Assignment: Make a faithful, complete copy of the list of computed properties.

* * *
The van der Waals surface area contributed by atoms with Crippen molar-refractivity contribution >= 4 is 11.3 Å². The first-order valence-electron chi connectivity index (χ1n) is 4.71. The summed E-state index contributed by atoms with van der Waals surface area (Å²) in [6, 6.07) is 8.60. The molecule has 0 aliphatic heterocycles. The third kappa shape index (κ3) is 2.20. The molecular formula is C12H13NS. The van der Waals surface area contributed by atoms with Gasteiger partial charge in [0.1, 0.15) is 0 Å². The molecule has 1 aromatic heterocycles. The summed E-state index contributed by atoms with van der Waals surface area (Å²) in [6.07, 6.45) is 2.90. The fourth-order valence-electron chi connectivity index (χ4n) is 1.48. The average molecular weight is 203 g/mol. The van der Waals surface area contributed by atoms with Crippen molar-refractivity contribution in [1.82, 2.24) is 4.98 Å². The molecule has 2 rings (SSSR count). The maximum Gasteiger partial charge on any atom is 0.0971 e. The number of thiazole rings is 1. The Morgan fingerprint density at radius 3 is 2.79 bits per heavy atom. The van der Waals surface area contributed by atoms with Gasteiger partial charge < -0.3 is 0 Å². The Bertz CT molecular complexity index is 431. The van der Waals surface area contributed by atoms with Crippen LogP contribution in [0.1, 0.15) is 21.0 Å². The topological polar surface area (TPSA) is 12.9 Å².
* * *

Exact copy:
The van der Waals surface area contributed by atoms with Crippen molar-refractivity contribution >= 4 is 11.3 Å². The first-order valence-electron chi connectivity index (χ1n) is 4.71. The summed E-state index contributed by atoms with van der Waals surface area (Å²) in [6, 6.07) is 8.60. The molecule has 0 aliphatic heterocycles. The third kappa shape index (κ3) is 2.20. The molecular formula is C12H13NS. The van der Waals surface area contributed by atoms with Gasteiger partial charge in [0.1, 0.15) is 0 Å². The molecule has 1 aromatic heterocycles. The summed E-state index contributed by atoms with van der Waals surface area (Å²) in [6.07, 6.45) is 2.90. The fourth-order valence-electron chi connectivity index (χ4n) is 1.48. The average molecular weight is 203 g/mol. The van der Waals surface area contributed by atoms with Crippen molar-refractivity contribution in [1.82, 2.24) is 4.98 Å². The molecule has 2 rings (SSSR count). The maximum Gasteiger partial charge on any atom is 0.0971 e. The number of thiazole rings is 1. The Morgan fingerprint density at radius 3 is 2.79 bits per heavy atom. The van der Waals surface area contributed by atoms with Gasteiger partial charge < -0.3 is 0 Å². The Bertz CT molecular complexity index is 431. The van der Waals surface area contributed by atoms with Crippen LogP contribution in [0.1, 0.15) is 21.0 Å². The topological polar surface area (TPSA) is 12.9 Å².